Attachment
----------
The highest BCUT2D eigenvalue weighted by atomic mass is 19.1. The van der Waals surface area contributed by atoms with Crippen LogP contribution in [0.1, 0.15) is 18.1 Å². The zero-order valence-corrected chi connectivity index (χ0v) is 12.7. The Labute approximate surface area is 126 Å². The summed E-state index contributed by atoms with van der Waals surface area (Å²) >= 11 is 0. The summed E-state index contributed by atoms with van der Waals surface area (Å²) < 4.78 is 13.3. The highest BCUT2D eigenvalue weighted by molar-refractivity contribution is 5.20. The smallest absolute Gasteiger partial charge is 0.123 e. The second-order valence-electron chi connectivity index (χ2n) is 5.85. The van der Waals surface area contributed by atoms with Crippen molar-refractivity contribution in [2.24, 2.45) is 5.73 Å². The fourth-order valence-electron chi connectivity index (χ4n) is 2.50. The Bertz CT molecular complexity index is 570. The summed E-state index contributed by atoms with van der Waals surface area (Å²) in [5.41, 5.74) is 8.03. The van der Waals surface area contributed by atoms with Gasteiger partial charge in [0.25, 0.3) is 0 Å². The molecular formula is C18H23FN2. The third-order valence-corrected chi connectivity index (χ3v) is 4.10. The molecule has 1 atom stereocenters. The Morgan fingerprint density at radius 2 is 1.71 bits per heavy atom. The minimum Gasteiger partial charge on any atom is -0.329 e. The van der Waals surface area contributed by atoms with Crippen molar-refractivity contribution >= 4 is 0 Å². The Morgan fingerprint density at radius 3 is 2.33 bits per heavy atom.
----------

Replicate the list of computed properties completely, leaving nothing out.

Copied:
The highest BCUT2D eigenvalue weighted by atomic mass is 19.1. The van der Waals surface area contributed by atoms with Crippen LogP contribution in [0.1, 0.15) is 18.1 Å². The zero-order valence-corrected chi connectivity index (χ0v) is 12.7. The Labute approximate surface area is 126 Å². The summed E-state index contributed by atoms with van der Waals surface area (Å²) >= 11 is 0. The summed E-state index contributed by atoms with van der Waals surface area (Å²) < 4.78 is 13.3. The highest BCUT2D eigenvalue weighted by molar-refractivity contribution is 5.20. The smallest absolute Gasteiger partial charge is 0.123 e. The second-order valence-electron chi connectivity index (χ2n) is 5.85. The van der Waals surface area contributed by atoms with Crippen molar-refractivity contribution in [2.24, 2.45) is 5.73 Å². The fourth-order valence-electron chi connectivity index (χ4n) is 2.50. The Bertz CT molecular complexity index is 570. The summed E-state index contributed by atoms with van der Waals surface area (Å²) in [5.41, 5.74) is 8.03. The van der Waals surface area contributed by atoms with Gasteiger partial charge in [0.25, 0.3) is 0 Å². The molecular formula is C18H23FN2. The third-order valence-corrected chi connectivity index (χ3v) is 4.10. The molecule has 1 atom stereocenters. The Morgan fingerprint density at radius 2 is 1.71 bits per heavy atom. The minimum Gasteiger partial charge on any atom is -0.329 e. The van der Waals surface area contributed by atoms with Crippen molar-refractivity contribution >= 4 is 0 Å². The Morgan fingerprint density at radius 3 is 2.33 bits per heavy atom.